Miyamoto’s two most important conflicts are depicted with great detail in these pictures. First of which is the epic struggle with the dishonorable Yoshioko clan, constantly trying to fool Musashi into duels against groups of samurai rather fighting the swordsman in straightforward combat. This is an important depiction of just how much Musashi often outclassed his opponents, as in every way his regard for integrity and bushido in his life is his most prominent characteristic, while the Yoshiokos live as spoiled men, given everything rather than earning it. One by one, Musashi picks off the members of the dojo, culminating in an amazing 73 vs. 1 fight to the death, which has Miyamoto at the top of his skill, but still failing in his own crises when it comes to his bettering his soul as much as his sword.

Even more intriguing is his rivalry with swordsman Sasaki Kojiro , played by Ken Takakura. It’s interesting to see Takakura in these films (he appears in the last three of them) because he’s actually a pretty recognizable face from some of his American work in the ‘70s, ‘80s and ‘90s, most notably from the Sydney Pollack film The Yakuza and Ridley Scott’s underrated crime thriller Black Rain. The impression he makes in Black Rain as a stoic buddy cop to Michael Douglas’ “on the edge” detective is actually so strong that this performance as Kojiro is kind of a revelation.

Kojiro, who was historically Musashi’s greatest opponent, is portrayed here in these films as a character that is in many ways an exemplary samurai, but underneath the surface is quite malevolent. This is in many ways a brooding performance that makes you feel that secretly he hates Miyamoto and his skill, while outwardly praising him, even defending him against the Yoshioko dojo. There are just hints of real malice, as if he is so good at swordsmanship that regular rules don’t necessarily apply to him socially or otherwise. The movies also do a great job of Kojiro getting to earn his arrogance by making him nearly invincible as an adversary.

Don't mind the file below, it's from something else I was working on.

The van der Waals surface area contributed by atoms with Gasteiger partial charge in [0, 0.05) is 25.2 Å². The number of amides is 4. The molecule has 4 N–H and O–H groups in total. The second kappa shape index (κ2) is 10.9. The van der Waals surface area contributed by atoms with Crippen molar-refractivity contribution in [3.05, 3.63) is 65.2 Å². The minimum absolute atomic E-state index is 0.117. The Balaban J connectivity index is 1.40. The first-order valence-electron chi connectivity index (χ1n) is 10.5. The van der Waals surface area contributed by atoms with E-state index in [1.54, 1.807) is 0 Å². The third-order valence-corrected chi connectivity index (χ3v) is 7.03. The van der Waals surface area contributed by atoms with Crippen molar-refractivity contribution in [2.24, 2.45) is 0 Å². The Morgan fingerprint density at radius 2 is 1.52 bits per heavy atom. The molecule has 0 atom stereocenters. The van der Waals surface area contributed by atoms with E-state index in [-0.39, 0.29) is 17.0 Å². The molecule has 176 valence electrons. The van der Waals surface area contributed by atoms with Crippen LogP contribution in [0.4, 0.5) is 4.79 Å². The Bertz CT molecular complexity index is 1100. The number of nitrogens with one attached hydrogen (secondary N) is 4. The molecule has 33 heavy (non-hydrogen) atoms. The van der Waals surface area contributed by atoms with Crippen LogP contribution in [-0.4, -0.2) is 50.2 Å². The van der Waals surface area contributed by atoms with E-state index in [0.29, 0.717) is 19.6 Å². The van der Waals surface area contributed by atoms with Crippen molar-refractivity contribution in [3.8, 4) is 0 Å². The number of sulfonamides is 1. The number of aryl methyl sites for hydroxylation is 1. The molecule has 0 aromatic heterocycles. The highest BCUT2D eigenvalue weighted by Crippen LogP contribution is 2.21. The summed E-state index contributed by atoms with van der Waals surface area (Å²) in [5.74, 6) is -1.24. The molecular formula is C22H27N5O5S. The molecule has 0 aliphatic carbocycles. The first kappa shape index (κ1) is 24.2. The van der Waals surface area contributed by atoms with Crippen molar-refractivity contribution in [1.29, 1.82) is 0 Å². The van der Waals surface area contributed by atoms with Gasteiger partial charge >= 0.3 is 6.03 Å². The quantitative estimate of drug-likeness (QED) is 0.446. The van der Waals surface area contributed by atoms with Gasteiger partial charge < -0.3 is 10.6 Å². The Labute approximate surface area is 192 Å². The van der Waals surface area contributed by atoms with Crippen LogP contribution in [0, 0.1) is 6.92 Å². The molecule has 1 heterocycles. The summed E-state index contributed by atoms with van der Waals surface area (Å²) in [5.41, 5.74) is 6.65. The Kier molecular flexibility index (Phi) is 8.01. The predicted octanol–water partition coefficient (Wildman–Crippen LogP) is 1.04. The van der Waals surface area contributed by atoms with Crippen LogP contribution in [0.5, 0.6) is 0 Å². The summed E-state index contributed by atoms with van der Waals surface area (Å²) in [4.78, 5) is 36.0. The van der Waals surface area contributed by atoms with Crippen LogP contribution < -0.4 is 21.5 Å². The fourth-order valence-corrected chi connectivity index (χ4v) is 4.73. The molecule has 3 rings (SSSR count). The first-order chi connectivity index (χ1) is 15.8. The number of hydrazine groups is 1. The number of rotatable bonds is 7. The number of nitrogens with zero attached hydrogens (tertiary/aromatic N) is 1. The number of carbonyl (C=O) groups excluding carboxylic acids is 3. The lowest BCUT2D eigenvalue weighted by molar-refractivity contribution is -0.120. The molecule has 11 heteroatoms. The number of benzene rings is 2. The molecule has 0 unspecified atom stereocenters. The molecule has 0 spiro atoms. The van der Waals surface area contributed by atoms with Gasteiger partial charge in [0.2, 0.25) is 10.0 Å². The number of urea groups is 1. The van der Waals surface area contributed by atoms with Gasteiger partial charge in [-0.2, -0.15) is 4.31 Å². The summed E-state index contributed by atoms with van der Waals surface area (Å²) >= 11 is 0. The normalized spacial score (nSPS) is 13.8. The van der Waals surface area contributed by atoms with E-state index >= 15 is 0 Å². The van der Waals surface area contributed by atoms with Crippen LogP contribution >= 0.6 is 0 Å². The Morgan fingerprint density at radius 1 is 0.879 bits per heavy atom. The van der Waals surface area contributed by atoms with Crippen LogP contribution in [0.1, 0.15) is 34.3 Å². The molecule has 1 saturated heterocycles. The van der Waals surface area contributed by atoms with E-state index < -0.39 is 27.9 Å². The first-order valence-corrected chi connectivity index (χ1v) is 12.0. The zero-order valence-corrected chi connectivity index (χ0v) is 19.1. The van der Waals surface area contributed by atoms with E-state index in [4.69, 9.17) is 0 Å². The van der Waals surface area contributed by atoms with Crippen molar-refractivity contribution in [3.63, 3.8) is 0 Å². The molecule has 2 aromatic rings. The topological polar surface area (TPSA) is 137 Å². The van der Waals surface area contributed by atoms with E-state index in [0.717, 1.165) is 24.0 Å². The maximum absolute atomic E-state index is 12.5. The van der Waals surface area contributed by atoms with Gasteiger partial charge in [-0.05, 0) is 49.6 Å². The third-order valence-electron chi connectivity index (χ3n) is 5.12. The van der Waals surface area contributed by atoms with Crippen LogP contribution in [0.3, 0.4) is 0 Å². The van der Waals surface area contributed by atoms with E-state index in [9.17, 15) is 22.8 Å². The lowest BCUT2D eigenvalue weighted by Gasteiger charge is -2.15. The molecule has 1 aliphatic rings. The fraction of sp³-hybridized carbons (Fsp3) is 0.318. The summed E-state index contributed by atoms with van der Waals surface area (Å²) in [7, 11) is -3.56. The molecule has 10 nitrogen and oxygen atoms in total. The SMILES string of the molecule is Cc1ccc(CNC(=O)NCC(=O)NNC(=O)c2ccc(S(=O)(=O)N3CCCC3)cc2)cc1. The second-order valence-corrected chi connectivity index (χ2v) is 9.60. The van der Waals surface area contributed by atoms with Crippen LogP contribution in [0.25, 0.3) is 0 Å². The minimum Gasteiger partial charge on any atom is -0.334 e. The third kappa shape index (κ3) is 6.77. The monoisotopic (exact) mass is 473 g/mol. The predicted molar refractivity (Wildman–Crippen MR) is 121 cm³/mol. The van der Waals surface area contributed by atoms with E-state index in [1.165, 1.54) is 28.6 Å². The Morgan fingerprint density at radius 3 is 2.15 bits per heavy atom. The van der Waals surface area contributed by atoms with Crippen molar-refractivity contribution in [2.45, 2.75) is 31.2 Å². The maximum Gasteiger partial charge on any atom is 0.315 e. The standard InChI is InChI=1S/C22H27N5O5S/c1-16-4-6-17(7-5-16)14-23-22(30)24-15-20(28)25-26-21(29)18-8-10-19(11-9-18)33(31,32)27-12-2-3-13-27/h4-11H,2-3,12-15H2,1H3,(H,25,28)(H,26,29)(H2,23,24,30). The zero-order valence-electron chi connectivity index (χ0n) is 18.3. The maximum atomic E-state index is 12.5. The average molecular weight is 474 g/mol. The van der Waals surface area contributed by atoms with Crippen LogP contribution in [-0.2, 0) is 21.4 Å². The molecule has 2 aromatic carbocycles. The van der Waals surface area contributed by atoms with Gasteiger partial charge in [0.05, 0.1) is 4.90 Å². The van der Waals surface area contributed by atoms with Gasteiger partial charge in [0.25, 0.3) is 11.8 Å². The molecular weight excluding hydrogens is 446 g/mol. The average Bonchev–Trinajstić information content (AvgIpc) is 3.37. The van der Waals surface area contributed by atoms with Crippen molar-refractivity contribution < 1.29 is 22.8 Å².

Perhaps my biggest complaint about the Samurai Trilogy is that compared to many of the films’ contemporaries, its action has not aged well, even taking place off-screen at times. Tomu’s series often stages wild and exhilarating combat, with Kinnosuke appearing to have lightning speed and technique. For the climactic clash with the Yoshioko clan, the movie even goes to black and white, reminding me of “The Bride Vs. Crazy 88″ fight from Kill Bill, Vol. 1, and while this film’s battle obviously isn’t quite as impressive or gory, you can see the great skill with which it was put together.

Just as good though, is the way the series is often able to tear at you emotionally, from how Musashi’s quest keeps him from connecting with others, especially Otsu (Irie Wakaba) a long-suffering woman completely committed to the swordsman, or Musashi’s various disciples who are constantly abandoned when our hero is nearly captured or must face multiple attackers. Musashi’s life was one of many hardships and a lot collateral damage went into him becoming one of the greatest of all samurai. It’s commendable how these five films are never afraid to show this side of his life in conjunction with the man’s legend and adventures, always making for an interesting mix of fact and myth.